But could it be that every time these “instruments” underwent a mutation and changed hands, investment bankers creamed huge fees off the top, so that by the time the loan had exchanged hands 10 times, the cost of financing a house had perhaps doubled even as the value of the house was falling? The brokers and traders and CEOs probably took fat fees home. The people at the top of the food chain probably squirreled away huge amounts in Swiss bank accounts, making themselves immune from government action. The only evidence I have to support this theory is the simple fact that unless they were making huge profits off these deals, the investment bankers wouldn’t have come up with such complex transactions in the first place.

Why is it that even after the initial bailout bill failed, Paulson did not acknowledge that without helping the mortgage holders themselves, no bailout plan would be successful?

Are we not getting answers to these questions because, unbeknownst to us, knowledge, education, intellect, logic, intellectualism, eclecticism, articulateness, and cultural sensibility have suddenly become “elitist” liabilities? Did we not get the memo that stipulated that ignorance, stupidity, crassness, inarticulateness, and lack of culture are from now on to be considered as criteria for assuming the highest offices in the world?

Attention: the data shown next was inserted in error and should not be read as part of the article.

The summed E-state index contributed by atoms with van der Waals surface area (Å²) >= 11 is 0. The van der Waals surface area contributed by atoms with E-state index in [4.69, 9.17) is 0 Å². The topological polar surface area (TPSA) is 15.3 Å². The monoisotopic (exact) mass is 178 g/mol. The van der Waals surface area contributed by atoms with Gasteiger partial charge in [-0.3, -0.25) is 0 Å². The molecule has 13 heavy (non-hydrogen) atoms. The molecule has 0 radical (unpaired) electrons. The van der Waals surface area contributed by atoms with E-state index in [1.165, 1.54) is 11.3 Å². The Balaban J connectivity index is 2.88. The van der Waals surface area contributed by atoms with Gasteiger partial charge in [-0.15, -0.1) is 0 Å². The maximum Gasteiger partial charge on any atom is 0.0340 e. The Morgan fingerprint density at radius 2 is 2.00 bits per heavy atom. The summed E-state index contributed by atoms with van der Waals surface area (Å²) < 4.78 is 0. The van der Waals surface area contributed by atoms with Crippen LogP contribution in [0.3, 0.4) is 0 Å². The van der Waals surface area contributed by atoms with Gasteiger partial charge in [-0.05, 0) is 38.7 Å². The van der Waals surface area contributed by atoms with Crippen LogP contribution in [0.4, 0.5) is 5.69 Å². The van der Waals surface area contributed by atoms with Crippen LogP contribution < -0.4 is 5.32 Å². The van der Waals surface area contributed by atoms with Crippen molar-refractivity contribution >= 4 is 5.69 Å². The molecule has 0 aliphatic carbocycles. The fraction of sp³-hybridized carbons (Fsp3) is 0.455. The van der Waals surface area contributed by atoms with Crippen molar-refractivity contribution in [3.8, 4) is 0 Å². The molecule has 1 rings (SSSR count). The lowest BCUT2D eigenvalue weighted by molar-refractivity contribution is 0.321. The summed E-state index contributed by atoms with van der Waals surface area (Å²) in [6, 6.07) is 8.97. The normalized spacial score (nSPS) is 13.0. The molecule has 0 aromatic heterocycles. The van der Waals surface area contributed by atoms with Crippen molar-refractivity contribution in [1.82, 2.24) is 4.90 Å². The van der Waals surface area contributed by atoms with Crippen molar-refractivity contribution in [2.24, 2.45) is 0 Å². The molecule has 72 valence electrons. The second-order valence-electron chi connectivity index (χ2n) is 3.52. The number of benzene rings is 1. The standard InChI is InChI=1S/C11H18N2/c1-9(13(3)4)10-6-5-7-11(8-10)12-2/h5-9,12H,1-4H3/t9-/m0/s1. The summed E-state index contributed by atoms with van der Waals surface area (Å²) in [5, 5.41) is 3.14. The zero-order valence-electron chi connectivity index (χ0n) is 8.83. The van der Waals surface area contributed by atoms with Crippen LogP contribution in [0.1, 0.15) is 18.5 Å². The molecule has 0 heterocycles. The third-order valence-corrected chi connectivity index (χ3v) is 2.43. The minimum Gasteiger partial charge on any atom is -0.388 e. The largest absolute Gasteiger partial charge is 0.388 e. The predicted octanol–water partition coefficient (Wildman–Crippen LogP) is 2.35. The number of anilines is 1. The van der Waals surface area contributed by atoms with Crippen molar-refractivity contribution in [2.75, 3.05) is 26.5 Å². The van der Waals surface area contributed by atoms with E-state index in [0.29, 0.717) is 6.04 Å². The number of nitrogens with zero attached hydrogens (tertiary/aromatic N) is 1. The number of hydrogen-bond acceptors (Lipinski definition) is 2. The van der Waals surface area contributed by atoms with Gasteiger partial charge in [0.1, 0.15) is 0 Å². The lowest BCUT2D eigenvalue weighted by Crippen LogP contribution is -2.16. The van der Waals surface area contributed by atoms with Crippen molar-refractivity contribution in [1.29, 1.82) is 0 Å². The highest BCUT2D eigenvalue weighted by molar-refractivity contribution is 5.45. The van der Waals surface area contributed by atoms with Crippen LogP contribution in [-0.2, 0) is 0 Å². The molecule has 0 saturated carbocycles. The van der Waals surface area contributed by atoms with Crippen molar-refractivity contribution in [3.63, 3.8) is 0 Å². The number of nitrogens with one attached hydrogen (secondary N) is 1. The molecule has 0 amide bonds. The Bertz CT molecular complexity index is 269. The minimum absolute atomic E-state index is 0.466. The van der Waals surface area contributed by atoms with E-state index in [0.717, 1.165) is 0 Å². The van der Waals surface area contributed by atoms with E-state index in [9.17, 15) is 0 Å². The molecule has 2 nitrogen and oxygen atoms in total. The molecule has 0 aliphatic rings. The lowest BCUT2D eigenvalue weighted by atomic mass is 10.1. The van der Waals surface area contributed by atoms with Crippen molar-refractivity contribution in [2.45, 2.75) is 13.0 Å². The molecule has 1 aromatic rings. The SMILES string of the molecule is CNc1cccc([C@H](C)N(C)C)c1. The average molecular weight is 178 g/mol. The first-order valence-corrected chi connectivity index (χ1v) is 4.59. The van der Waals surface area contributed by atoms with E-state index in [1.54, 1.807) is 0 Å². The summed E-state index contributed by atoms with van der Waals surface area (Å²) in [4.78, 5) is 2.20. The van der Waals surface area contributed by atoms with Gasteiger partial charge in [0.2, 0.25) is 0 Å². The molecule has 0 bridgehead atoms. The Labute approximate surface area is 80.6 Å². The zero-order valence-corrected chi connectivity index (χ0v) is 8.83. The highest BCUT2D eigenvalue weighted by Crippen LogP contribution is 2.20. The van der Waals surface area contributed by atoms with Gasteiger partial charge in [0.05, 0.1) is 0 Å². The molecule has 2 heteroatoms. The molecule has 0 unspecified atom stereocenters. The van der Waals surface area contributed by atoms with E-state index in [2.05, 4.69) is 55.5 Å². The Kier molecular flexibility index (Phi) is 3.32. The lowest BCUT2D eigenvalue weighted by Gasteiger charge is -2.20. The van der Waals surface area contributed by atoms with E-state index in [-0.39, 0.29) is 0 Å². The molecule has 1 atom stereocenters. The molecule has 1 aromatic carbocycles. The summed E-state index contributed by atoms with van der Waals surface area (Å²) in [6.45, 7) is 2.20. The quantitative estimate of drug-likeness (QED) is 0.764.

On that subject, why does Sarah Palin parade her pregnant daughter at her rallies? Does she want to send some sort of an illogical message that abstinence should be promoted even though everyone knows it never works? Or does she want to drive home her belief that logic is an elitist luxury that our leaders and population must avoid at all costs?

Why do conservatives oppose abortion when they don’t give a hoot about the people whom its availability affects the most? Just think, if Obama is a “terrorist” according to Palin, what are the chances she cares about inner-city African American and Hispanic teenagers and their babies?

And why is it that Palin can see Russia from her front porch but cannot see the permafrost melting all around her as a result of manmade CO2?

And how come a large percentage of Hispanic immigrants are voting for McCain, even though the former POW has not said one word that would benefit their group in the slightest? Are they voting for McCain because he would be a great president or are they voting against Obama because he is black?

If McCain/Palin win the election, will we have to pay fines for talking in full sentences? Or will we simply be dismissed as “elitist?”

Sarita Sarvate writes commentaries for Pacific News Service and KQED. A collection of her writings can be found atwww.saritasarvate.com